Stan Sakai Archives - Page 2 of 3 - Robot 6 @ Comic Book Resources
Jonathan Case, artist of Green River Killer and creator of Dear Creature, was the big winner this year at the Stumptown Comic Art Awards, taking home two of the awards’ unique trophies this past weekend during the Stumptown Comics Fest in Portland, Ore.
Nominees in each category were chosen by a panel of judges consisting of comics industry professionals, journalists and retailers, and then voted on by the comics-reading public. This year’s winners are:
Jonathan Case, Green River Killer
Brandon Graham, Prophet
Jaime Hernandez, Love and Rockets
Stan Sakai, Usagi Yojimbo: Fox Hunt
Dave Stewart, Hellboy: House of the Living Dead; Chimichanga
Best Publication Design
Petrograd, Tyler Crook and Keith Wood
Lies Grownups Told Me edited by Nomi Kane, Jen Vaughn, Caitlin M.
Best Small Press
Fugue #1 by Beth Hetland
Best New Talent
Jonathan Case, Dear Creature, Green River Killer
Vic Boone by Shawn Aldridge, Geoffo Panda
Dark Horse President Mike Richardson is teaming with two samurai masters to tell the tale of the 47 Ronin, about a Japanese feudal lord who was forced to commit ritual suicide, and the samurai-turned-ronin who avenged his death. Usagi Yojimbo creator Stan Sakai will draw the project, while Kazuo Koike of Lone Wold and Cub fame will serve as an editorial consultant.
“I’ve been fascinated with this story from the earliest days of Dark Horse, visiting the significant locations and doing research during my trips to Japan. For years I’ve been looking for just the right artist, and it finally dawned on me that he was right here at Dark Horse,” Richardson said in a press release. “Stan Sakai is a master storyteller who knows the material, and his artistic interpretation is perfect for the story. What’s more, my friend, legendary manga writer Kazuo Koike , has served as editorial consultant for the project.”
“I have known the 47 Ronin story about all my life, and I paid a pilgrimage to their grave site when I was in Japan in 2009. This is a significant event in Japanese history, and when Mike asked me to illustrate the story I jumped at the chance. I’m known for the research I do, but I was amazed at the research and knowledge Mike already had. I’m having a blast with this,” Sakai said. .
47 Ronin will be on comic stands November 2012. Check out a piece of Sakai’s art after the jump, as well as the video from CBR that announced the project.
Creators | Veteran artist Jules Feiffer is publishing his first graphic novel (not counting a graphic novel-ish work in the 1970s), and he says his fans won’t recognize it, as it’s in a much more realistic style than his other work. Feiffer got his start in Will Eisner’s studio but felt he couldn’t draw like the other artists there, but he seems to have developed the ability recently: “Now I seem to be able to work in the adventure story drawing style. All of this comes out of my early love of Dashiell Hammet and Raymond Chandler.” [Publishers Weekly Comics World]
Creators | Pitting teenagers against one another for a television reality/talent show, America’s Got Powers may sound a bit like The Hunger Games, but artist Bryan Hitch says there’s more to it than that: “The talent show/gladiatorial stuff isn’t the story, though — it’s the setting against which the story takes place and at heart this is the story of two brothers and how they changed the world, or at least the world from their point of view. It’s personal, emotional and, given my own visual tendencies, massive, explosive and destructive!” [USA Today]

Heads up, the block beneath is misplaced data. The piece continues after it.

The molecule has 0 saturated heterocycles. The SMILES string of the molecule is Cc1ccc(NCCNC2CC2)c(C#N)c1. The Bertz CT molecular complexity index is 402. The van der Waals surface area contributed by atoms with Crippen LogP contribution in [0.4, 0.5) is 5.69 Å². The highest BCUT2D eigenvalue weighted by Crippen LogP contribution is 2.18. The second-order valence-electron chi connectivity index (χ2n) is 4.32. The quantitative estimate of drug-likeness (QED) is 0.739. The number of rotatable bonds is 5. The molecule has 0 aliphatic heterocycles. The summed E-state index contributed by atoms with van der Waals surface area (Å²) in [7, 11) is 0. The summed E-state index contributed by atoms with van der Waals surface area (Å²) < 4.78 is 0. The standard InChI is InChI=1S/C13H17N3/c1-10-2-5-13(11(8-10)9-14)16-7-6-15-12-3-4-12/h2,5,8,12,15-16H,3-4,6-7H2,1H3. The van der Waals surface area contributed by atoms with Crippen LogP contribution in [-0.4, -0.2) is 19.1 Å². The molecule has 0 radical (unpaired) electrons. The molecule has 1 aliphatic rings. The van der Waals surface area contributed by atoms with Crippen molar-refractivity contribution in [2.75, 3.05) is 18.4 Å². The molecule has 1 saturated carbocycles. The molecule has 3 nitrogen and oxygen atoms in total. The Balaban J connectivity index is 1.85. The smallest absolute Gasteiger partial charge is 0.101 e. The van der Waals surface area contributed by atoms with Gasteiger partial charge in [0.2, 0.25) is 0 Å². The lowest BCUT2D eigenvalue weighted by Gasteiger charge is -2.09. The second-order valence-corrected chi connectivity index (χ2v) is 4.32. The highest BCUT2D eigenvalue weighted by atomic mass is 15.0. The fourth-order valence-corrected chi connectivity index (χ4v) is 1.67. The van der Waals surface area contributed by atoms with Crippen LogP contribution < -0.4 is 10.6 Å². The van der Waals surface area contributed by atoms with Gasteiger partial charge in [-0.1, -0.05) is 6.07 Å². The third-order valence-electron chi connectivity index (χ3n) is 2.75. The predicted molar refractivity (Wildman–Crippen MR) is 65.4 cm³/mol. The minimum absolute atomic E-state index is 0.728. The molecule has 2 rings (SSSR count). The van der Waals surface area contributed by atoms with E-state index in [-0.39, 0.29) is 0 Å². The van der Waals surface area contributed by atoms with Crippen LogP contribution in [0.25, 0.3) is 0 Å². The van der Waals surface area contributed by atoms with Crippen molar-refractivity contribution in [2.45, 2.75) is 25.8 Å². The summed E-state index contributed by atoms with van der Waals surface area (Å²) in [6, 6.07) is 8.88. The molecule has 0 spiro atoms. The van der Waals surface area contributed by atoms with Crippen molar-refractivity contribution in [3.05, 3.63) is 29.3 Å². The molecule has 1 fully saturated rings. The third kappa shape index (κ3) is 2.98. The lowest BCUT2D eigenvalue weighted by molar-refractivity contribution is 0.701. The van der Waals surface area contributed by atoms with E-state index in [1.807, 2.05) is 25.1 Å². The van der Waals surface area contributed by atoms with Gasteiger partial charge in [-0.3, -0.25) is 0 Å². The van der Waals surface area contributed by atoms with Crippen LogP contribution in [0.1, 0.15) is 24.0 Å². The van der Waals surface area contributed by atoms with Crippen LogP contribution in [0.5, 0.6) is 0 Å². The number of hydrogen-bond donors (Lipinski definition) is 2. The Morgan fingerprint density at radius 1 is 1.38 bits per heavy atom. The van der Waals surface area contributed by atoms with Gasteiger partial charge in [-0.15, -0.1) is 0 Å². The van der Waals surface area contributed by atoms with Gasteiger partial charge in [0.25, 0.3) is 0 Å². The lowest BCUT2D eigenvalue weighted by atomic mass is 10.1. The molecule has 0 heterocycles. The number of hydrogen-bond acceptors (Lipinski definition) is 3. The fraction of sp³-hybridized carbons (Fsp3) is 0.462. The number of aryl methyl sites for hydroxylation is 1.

Although the Mouse Guard series is David Petersen’s sandbox, he has been known to let others in to play with his toys. For instance, the first Mouse Guard: Legends of the Guard series featured stories by Ted Naifeh, Gene Ha, Jeremy Bastian and many others.
We know that a second volume of the anthology series is in the works, and it looks like one of the contributors will be Stan Sakai, who shares one of his pages on his LiveJournal. Sakai of course has been doing Usagi Yojimbo for decades now, so it isn’t surprising to see him drawing anthropomorphic characters, but it is a rare treat to see his work in color (beyond the Usagi covers, of course, and the occasional graphic novel or anthology submission).
Libraries | The Center for Cartoon Studies has found a new home for the Schulz Library, whose previous location was damaged in a flood in August: the old post office in downtown White River Junction, Vermont. The school was able to purchase the building with the help of Bayle Drubel, a real estate developer and founding CCS board member who bought the post office in 2004. Renovations are set to begin this winter to create room for instruction space, faculty offices and the Schulz Library cartoon collection. [The Center for Cartoon Studies, via The Daily Cartoonist]
Creators | The Atlantic profiles Zippy the Pinhead creator Bill Griffith. [The Atlantic]
Creators | Artist Fabio Moon talks about teaming with Zack Whedon on the new Serenity comic that makes up one-half of one of their Free Comic Book Day offerings. [ComicsAlliance]
Wouldn’t it be awesome if everywhere you shopped this holiday season offered a minicomic with a $50 purchase? Fantagraphics is doing just that, through their online store. They’ve created 21 mini-comics by a variety of their creators that are available free with the purchase of their “matching” book or books, or for simply purchasing $50 worth of stuff from their catalog.
“I always was very fond of the mini-comics format — take two to four 8 1/2 x 11 sheets, fold them once, staple, and voilà!” wrote Kim Thompson. “You have an adorable little 5 1/2 x 8 1/2 comic book for mere pennies. But I could never really figure out what to do with this old-school, low-tech format. Until now!”
The contents of the mini-comics are fairly unique, too; there’s a David B. one featuring a never-before-translated-into-English tale, and a Stan Sakai one that reprints a Nilson Groundthumper story that originally appeared in the Critters anthology back in the day. There’s one featuring out-of-print Peter Bagge strips, and one featuring a full-color 10-page summary of Tony Millionaire’s doomed attempt to get Billy Hazelnuts onto television. And more, by the Hernandez Bros., Jim Woodring, Johnny Ryan, Richard Sala, Bill Griffith, Ivan Brunetti and even Doc Winner, E.C. Segar’s assistant on Popeye.
The big chain stores might have cheap TVs this weekend, but how many of them come with a Tony Millionaire mini-comic? Not nearly enough, I tell ya.